This is aside from the fact, which I discussed in my presentation, that despite the average shift length ranging somewhere between 25-60s depending on the position and level of play, every shift is broken down into a series of shorter duration efforts interspersed with periods of rest and recovery (e.g. defensemen resting at the point in the offensive zone or back side of the net in the defensive zone, wingers resting while covering defenseman at the point, etc.). While these examples, which are just a few of the many that occur regularly for players at all positions, aren’t entirely passive, they’re far from maximum effort.

Is it speed training or conditioning?

Another concept I touched on during the presentation was the idea that speed training is meant to improve the athlete’s maximal capacity, and thus requires full recovery between efforts. A common problem at all levels, but especially with youth hockey players, is that players are rushed into their next sprint before they’ve had a chance to recovery. In general, I say if you’re still breathing heavy, you’re not ready to go. And if you’re not sure, then wait longer. You can’t expand the limits of your maximum speed in a fatigued state. If you’re breathing heavy at the start of a sprint, you’re officially “conditioning” at that point. I think this really resonated with the players, parents, and coaches in the audience because it passes the common sense test.

This, in my mind, is the major downfall of even well-coached (the overwhelming minority) CrossFit and other generic “do it yourself” training programs. Most are geared toward maintaining a high tempo, which has more of a conditioning effect than anything else. If you remember from the video below, there are several different qualities that need to be included in a comprehensive hockey training program, and simply attempting to jam more work into a finite period of time will impair the adaptations to several of them.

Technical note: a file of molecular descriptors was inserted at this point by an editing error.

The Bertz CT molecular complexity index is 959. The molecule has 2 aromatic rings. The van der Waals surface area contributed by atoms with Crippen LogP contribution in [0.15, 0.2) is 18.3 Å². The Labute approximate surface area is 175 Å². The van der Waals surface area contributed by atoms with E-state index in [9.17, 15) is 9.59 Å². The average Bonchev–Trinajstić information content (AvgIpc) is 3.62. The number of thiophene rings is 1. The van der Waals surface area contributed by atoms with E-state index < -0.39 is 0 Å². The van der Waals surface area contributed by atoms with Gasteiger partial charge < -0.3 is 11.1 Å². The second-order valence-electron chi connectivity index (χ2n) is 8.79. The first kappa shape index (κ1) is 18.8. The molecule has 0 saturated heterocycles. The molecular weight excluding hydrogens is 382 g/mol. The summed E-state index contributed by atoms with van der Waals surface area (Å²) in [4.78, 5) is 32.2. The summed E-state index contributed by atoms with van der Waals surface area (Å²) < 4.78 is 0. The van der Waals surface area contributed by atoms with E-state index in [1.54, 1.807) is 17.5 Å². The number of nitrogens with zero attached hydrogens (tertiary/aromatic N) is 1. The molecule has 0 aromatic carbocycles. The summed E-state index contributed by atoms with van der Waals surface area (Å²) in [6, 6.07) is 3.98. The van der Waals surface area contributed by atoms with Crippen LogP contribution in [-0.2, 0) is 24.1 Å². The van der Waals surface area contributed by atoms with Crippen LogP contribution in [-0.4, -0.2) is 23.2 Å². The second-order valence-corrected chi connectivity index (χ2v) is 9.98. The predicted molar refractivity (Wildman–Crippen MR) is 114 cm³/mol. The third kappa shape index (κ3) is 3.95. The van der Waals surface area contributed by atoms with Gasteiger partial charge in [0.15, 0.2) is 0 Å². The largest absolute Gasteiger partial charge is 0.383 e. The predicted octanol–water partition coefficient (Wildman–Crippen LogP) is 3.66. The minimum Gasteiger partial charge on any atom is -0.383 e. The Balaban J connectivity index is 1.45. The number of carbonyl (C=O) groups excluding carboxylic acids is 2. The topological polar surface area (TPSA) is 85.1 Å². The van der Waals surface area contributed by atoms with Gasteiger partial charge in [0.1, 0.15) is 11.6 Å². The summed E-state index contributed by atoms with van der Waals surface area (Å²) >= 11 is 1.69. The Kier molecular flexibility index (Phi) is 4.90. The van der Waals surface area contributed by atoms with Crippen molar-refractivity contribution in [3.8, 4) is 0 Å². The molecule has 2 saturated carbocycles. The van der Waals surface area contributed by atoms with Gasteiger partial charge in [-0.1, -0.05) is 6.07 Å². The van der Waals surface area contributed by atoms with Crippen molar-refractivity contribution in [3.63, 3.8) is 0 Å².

Unfortunately, because kids have such a young training age, EVERYTHING (no matter how stupid, physiologically senseless, and generally inappropriate) makes them stronger.  This gives the illusion of an effective training stimulus, but really it’s lowering their adaptation ceiling by sending conflicting physiological signals.

Wrap Up

One of the reasons I had so much fun at the camp was that I had an opportunity to interact with and influence so many of our country’s youth players. There were kids there from Alaska to California to Texas to South Dakota, and everywhere in between (except Canada!). My hope is that these players now have information to combat the nonsense they’re exposed to through television infomercials and the whisperings of their fellow high school students. In contrast to Europe, who tends to emphasize development and has many of their best coaches working at the youth ranks, the U.S., at least historically, over-emphasizes competition and most of the best coaches are reserved for the top leagues. My hope is that the coaches and training professionals working with youth players continue to work hard and improve, so we can help provide better information and development programs for our players. I’m appreciative that USA Hockey gave me an opportunity to work with so many of their kids; hopefully they use what they learned!

To your success,

Kevin Neeld